Fulham utilised a well-organised aggressive high press when Arsenal played out from the back – the regains from this press created their best chances of scoring, including the equaliser just before the break.
Fulham switched their system to commit more bodies forward in the second half, as they were chasing the game. This resulted in more possession in advanced areas, but left them seriously vulnerable to counter-attacks.
Arsenal set up in a 4-4-2 with a box midfield, where Granit Xhaka and Lucas Torreira provided the security and deep playmaking, while Alex Iwobi and Henrikh Mkhitaryan operated as central attacking midfielders.
Arsenal used an organised 4-4-2 out of possession. They would try to show Fulham wide and regain the ball by doubling up on the man in possession.
Arsenal’s attacking quartet ensured they attacked the box on different lines – this made it difficult for Fulham to defend against, particularly when the full-backs were also involved.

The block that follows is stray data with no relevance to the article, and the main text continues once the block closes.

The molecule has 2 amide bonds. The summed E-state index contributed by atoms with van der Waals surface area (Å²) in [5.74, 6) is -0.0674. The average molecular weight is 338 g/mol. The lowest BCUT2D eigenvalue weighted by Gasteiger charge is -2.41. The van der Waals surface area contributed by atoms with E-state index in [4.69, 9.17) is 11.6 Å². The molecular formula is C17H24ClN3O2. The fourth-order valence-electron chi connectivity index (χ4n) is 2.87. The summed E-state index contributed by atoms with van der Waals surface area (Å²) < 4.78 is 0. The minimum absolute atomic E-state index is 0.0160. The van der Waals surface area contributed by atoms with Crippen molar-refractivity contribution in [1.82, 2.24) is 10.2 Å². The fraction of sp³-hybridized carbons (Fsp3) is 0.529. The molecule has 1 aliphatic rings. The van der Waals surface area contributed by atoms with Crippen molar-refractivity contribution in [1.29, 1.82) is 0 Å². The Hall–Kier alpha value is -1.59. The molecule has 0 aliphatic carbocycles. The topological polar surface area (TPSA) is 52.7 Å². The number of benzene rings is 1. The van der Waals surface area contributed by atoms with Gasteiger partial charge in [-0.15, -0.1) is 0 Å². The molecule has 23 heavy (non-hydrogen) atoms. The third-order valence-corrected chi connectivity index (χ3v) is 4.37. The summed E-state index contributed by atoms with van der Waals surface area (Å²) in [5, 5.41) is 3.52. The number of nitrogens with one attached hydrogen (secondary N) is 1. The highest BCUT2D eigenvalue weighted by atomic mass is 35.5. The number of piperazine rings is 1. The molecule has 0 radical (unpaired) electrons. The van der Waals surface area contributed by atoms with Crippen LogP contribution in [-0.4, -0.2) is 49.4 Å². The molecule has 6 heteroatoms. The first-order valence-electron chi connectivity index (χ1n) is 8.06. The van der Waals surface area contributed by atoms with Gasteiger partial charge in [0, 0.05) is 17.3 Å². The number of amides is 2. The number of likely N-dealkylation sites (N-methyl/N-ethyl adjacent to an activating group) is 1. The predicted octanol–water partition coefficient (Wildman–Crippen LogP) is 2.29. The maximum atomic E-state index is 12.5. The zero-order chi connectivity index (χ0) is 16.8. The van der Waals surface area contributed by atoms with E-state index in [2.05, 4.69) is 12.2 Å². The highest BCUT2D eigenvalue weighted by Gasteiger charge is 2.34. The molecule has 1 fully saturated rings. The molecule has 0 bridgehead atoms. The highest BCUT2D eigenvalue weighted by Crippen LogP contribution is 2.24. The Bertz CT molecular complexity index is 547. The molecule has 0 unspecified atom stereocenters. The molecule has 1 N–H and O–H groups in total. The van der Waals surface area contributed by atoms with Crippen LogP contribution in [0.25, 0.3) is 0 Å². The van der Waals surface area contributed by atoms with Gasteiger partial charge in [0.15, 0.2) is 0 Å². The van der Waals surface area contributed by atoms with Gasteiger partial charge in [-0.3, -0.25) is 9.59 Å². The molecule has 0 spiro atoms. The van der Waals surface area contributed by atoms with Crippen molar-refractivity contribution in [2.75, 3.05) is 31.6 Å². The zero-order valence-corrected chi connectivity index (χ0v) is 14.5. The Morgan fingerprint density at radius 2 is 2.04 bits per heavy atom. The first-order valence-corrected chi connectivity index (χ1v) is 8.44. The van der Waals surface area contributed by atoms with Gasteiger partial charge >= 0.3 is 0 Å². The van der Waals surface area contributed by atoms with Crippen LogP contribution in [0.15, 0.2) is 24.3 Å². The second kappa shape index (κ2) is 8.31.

Arsenal operated in groups of three in wide areas, to combine and exploit the space in behind the wing-back and/or outside centre-back.
Arsenal set up in a 4-4-2 box formation, with Granit Xhaka and Lucas Torreira at the base and Henrikh Mkhitaryan and Alex Iwobi at the top, behind Danny Welbeck and Alexandre Lacazette in attack. They looked to utilise Iwobi and Mkhitaryan in the half-spaces to provide central support for the front two, while full-backs Hector Bellerin and Nacho Monreal could push forward and provide the width. The excellent security offered by Torreira and Xhaka made this possible.